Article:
22 September 2017

Saturday Scene for 23 September, 2017

Doctor Chlamydia Addams took a seat behind her desk, and her companion, the Zeta Reticulan spider known as Thing, sprang from her shoulder to disappear behind her. "Have a seat, Lieutenant," the Doctor said, indicating those on the other side of her desk. She tapped the surface of her desk, linking to the files generated by the scan she'd performed on the young woman a few minutes prior. She considered the results again, and looked across the desk at the woman. "You believe your arm is defective in some way?"

Lieutenant Gray shook her head. "I don't know how to describe it, Doctor. It's... it's not real. It's not mine.."

"You can touch it with the other hand?" Addams inquired. "You feel what it feels? In what way is it not real, or not yours?"

Lieutenant Gray held up the hand in question, flexing it, turning it. "It exists, yes," she said, quietly. "But... I left my arm, almost to the elbow, on board a burning freighter. This one...." she trailed off.

Addams made a thoughtful sound. "It's been three years since the incident aboard Sato Maru. In that time, the engineered tissues have undergone apoptosis at a natural rate, and been replaced with your autologous tissue. The muscle and bone are assimilating nicely, and the neurons have completely linked with your own nervous system."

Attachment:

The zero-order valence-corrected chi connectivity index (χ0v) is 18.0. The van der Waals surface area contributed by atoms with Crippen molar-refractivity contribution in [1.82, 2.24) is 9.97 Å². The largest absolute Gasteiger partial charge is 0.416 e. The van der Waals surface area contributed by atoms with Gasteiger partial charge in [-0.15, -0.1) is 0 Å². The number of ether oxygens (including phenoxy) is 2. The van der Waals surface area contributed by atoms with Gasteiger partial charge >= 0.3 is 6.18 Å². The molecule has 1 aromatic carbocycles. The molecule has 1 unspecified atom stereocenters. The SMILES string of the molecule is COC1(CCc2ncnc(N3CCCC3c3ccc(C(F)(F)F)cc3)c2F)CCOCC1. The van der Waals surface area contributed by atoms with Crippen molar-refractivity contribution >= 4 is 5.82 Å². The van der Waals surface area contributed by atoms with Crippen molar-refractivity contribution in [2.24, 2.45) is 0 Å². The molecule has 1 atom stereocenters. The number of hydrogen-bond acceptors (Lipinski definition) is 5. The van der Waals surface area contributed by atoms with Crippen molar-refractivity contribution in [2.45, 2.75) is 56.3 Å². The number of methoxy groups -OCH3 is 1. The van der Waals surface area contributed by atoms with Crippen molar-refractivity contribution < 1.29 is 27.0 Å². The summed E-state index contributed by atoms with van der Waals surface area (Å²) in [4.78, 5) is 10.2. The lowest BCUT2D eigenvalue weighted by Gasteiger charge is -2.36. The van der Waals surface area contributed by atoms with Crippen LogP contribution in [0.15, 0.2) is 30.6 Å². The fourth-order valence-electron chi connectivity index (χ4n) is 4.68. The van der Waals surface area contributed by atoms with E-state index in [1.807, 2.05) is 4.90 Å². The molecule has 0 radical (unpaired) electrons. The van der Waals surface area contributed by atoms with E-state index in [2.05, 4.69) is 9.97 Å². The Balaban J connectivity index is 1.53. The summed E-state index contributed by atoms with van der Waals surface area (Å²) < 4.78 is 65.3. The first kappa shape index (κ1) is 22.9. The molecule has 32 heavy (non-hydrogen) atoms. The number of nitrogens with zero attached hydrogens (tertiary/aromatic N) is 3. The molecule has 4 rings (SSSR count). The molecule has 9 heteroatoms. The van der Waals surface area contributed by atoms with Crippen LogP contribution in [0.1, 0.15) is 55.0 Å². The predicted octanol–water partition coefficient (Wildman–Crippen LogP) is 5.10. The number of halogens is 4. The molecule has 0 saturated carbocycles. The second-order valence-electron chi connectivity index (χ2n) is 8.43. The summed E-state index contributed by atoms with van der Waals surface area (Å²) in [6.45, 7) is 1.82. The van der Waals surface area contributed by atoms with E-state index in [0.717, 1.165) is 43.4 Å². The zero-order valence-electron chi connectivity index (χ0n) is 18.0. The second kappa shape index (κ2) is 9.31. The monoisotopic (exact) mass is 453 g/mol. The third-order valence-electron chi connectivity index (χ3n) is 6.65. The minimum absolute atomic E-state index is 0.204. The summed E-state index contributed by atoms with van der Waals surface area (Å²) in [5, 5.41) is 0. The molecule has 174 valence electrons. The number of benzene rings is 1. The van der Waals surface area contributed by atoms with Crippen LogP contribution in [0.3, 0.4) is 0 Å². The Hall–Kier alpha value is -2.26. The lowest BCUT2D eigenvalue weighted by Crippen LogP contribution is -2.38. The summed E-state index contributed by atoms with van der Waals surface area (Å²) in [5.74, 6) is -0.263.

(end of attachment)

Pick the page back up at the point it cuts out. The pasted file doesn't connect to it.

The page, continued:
"I know all that," the Lieutenant said with a sigh, lowering the arm again. "But I still can't shake this feeling."

Addams nodded. "What you're experiencing is not physical," she observed. "Which does not mean that you are not experiencing it, or that it is not real. It does mean that I am not the right person to help you. I am therefore writing you a referral to my colleague, Dr. Graves."

"A psychiatrist?" Gray asked, sounding unenthusiastic.

"A shrinker of heads," Addams said. She was tapping away on her desk, presumably writing the referral she'd mentioned. She glanced up, at the top shelf of the glass cabinet secured to the bulkhead, at a curio, apparently a ball of leather with some fiber sticking out the top.